Ouster of Russia From UN’s Human Rights Council Emerges as a Pyrrhic Victory

There is a sense among some at the UN that America would have done better quitting the Geneva-based body — and taking the rest of the democracies with it.

A completed resolution vote tally to affirm the suspension of the Russian Federation from the United Nations Human Rights Council April 7, 2022. AP/John Minchillo

The ouster today of Russia from the United Nations Human Rights Council will be retailed in Washington as a success for the Biden administration, whose envoy to the world body, Linda Thomas-Greenfield, led the effort. Yet there is a sense among some here at the UN that America would have done better quitting the Geneva-based body — and taking the rest of the democracies with it. 

It’s no small thing that Ms. Thomas-Greenfield was able to put together a vote in the General Assembly of 93 to 24, with 58 abstentions, to suspend Russia’s membership in the Human Rights Council. “This is an important and historic moment,” Ambassador  Thomas-Greenfield told the General Assembly.

“Today the international community took one collective step in the right direction,” she said. “We ensured a persistent and egregious human rights violator will not be allowed to occupy a position of leadership on human rights at the UN.”

Russia reacted with a classic “you can’t fire me, I quit” maneuver. It  announced shortly after the vote that it is resigning from the council. By that time, however, the die was cast: Despite its warning of a “dangerous precedent,” Russia suffered the same fate as Libya, which was suspended from the UNHRC in 2011.

To pass the resolution, two-thirds of the UN members voting either yes or no were needed. Both America and Russia lobbied hard with all ambassadors. Moscow’s threats of retaliation led to abstentions of most Arab and a number of African countries dependent on wheat and other imports from Russia. 

Publicly Moscow announced that abstentions would be considered a hostile act, but its ire was mostly directed at those who supported the American drive to inflict diplomatic humiliation on the Kremlin. 

The culmination of the American lobbying campaign took place in an unlikely event on the eve of the vote. On Wednesday the Israeli ambassador here, Gilad Erdan, invited some 50 colleagues to a pre-Seder event. The ambassadors were videotaped holding hands, singing the traditional “Dayenu” — a song of thanks for delivering the Israelites from slavery in Egypt.

Seated to the right of Mr. Erdan was Ukraine’s envoy at the UN,  Sergiy Kyslytsya. To his left was Ms. Thomas-Greenfield, who seemed to know the song well from past Seders. By the end of the night, the American ambassador urged all participants to support the resolution. Most — including Israel — did.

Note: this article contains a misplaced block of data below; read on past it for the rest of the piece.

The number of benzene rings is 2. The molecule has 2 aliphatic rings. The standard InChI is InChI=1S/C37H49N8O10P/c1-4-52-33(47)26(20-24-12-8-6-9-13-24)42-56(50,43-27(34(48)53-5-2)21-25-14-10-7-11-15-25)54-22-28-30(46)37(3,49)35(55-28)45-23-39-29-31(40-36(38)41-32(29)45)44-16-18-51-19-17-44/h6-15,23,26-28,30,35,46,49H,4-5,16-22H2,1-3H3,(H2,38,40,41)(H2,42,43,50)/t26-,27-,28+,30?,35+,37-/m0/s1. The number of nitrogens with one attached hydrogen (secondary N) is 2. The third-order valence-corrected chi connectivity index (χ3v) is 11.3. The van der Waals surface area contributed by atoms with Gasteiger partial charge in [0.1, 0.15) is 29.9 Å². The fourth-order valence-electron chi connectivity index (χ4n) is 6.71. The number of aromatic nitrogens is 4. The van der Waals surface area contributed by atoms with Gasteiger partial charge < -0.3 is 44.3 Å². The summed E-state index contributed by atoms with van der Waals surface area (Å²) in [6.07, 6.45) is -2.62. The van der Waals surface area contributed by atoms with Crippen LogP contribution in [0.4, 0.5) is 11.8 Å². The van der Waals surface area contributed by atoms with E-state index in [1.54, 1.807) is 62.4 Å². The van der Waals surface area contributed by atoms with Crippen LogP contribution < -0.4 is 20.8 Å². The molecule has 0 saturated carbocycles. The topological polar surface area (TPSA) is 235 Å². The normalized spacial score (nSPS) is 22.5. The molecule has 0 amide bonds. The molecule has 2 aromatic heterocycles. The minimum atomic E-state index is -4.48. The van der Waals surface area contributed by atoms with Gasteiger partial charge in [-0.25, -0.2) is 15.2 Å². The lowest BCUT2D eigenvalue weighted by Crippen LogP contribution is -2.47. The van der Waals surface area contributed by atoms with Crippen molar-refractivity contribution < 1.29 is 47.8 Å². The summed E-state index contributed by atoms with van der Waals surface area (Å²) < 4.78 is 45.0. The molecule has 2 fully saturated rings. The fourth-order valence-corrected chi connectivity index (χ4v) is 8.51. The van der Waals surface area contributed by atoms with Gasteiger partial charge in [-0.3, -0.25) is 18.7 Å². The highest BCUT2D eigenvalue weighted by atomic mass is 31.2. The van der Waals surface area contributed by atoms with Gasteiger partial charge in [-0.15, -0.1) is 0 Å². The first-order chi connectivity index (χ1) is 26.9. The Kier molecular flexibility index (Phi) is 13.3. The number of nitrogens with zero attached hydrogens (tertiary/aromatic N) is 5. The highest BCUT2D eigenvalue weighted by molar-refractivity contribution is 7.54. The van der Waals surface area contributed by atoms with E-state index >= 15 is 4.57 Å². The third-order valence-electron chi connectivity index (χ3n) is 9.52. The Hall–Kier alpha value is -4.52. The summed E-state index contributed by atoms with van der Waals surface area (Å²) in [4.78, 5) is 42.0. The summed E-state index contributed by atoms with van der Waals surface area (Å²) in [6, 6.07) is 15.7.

As the Israeli foreign minister, Yair Lapid, made clear today in a statement, though, support of Russia’s expulsion did not amount to Israeli support of the UN council. That council, he said, is “extremist, morally flawed, biased, and in its very essence an anti-Israel body that has been exploited as a political tool since its establishment by the world’s main human rights violators.”

Just watching the list of speakers before today’s vote would suffice to make Mr. Lapid’s point. Standing by Russia’s side in opposing the resolution were current, past, and future members of the Council — rights violators like Kazakhstan, Venezuela, North Korea, Iran, Syria, Cuba, and Communist China. 

Some 68 percent of the current Geneva-based Council members are non-democracies, UN Watch’s executive director, Hillel Neuer, who launched the drive to expel Russia shortly after it invaded Ukraine last month, says. 

“This a rare day of moral clarity at the UN and its human rights body,” Mr. Neuer told the Sun after his drive led to today’s vote. Specifically, he added, Russia’s expulsion represents an “effective abandonment of a long-held European position that justifies the election of dictatorships to human rights bodies under a ‘big tent’ theory.”

So what about America? 

Foreseeing the problematic structure of the Geneva-based Council when it was founded in 2006, President George W. Bush refused to join. It was established in an attempt to reform its flawed predecessor, the UN’s Commission on Human Rights, but criteria for membership in the Council was even more lax than the Commission’s.

President Obama nevertheless decided to lend credibility to the new Council by joining. He vowed to reform it from within. President Biden rejoined the Council after President Trump left it, vowing reform and a renewed drive to defend Israel against bias. 

Yet, even as last week the Council ended a session by adopting four resolutions to condemn Israel, and only one resolution on Russia’s brutal war against Ukraine, Secretary of State Blinken issued a statement, calling it a “great session.” When the Council gathered for a session last May to condemn Israel’s war of defense against Hamas in Gaza, the American ambassador failed to even show up.

America, in other words, did not join the Human Rights Council to reform it from within or to defend Israel. Rather, it joined to go along and get along. Suspending Russia’s membership is a good first step, but it has a pyrrhic feature — in that it will not change the realities in Ukraine nor make a dent in the Council’s own record.

Correction: Libya was suspended from the UNHRC in 2011. An incorrect country was listed in an earlier version of this article.


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